Superbug outbreak may be a warning that hospitals are not following proper procedure

Superbug outbreak may be a warning that hospitals are not following proper procedure

Nevada residents want to be able to receive potentially life-saving medical procedures without the risk for adverse events. These events, which a Reno medical product liability attorney and others call never events, are associated with hospital negligence, defective medical products and doctor errors.

The Los Angeles Times recently reported that seven people contracted a superbug, known as CRE, at a hospital in Los Angeles after a procedure involving the use of a contaminated medical scope. The hospital put out a call to about 170 other individuals who might also have been exposed. Two of the patients who contracted the superbug have died.

Hospital errors in cleaning medical equipment

The hospital claims that it followed the manufacturer’s directions for cleaning the instrument. However, it should be pointed out that over the last couple of years, numerous patients have been exposed to superbugs and infections due to improper cleaning of hospital equipment. Last year, ABC News reported that a Seattle children’s hospital staff did not follow cleaning protocol on colonoscopy instruments, exposing 106 patients to possible infection.

In Atlanta, Georgia, CBS46 reported that in 2013, a local hospital failed to put colonoscopy equipment through the final cleaning cycle. The error required the hospital to notify over 450 people that they may have been exposed to HIV or hepatitis.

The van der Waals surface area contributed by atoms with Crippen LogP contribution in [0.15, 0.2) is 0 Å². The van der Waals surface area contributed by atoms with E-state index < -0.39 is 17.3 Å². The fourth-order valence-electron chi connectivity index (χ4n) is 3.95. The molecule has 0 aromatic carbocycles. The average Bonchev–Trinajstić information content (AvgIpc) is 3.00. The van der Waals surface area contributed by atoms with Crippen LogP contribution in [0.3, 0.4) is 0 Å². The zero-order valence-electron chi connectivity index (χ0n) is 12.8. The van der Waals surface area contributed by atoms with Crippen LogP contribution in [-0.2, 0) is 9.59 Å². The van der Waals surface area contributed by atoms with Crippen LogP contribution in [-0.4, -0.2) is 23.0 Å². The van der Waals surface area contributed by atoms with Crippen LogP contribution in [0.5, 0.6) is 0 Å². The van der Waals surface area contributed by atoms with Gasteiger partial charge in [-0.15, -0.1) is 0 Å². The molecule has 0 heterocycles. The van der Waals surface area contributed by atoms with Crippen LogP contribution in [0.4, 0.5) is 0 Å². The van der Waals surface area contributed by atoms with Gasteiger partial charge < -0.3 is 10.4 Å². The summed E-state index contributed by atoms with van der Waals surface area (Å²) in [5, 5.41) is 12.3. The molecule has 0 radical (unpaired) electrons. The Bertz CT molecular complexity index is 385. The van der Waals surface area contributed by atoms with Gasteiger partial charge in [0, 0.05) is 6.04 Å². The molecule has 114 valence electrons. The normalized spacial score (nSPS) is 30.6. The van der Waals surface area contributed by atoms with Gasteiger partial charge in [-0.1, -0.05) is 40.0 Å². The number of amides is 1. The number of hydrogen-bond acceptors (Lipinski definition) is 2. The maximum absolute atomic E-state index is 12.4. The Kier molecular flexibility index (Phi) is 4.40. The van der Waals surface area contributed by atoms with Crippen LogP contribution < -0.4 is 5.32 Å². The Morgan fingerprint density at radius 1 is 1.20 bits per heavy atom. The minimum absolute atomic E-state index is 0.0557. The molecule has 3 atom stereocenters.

A Reno medical product liability attorney may also recall that the same year a study involving flexible gastrointestinal endoscopes revealed that as many as three out of 20 of these instruments were not cleaned correctly. The study, which was conducted by the 3M Infection Prevention Division, examined five hospitals in the U.S. and determined that hundreds, if not thousands of patients, could be at risk of contracting serious illnesses such as hepatitis B and C.

Hospital negligence leads to infections

The Nevada State Health Division’s Bureau of Health Planning and Statistics is the state’s agency responsible for maintaining the Sentinel Events Registry. Medical institutions are required by law to report any events such as the acquisition of a CRE infection and submit to an immediate investigation. According to the Sentinel Event Report for 2013, there were 1,268 sentinel or never events in the state, and nearly 900 of these instances of patient harm were hospital-acquired infections.

That same year, an outbreak of hepatitis C was linked back to a Las Vegas doctor who was reusing syringes at his clinic, Reuters reported. The doctor’s actions led to nine patients becoming infected with hepatitis C and exposing another 105 people to the disease. At least one patient died and the doctor was convicted of second-degree murder.

A Reno medical product liability lawyer may be able to help those who have suffered from negligence that occurred in a health care setting. Responsible parties should be held liable for medical costs and pain and suffering.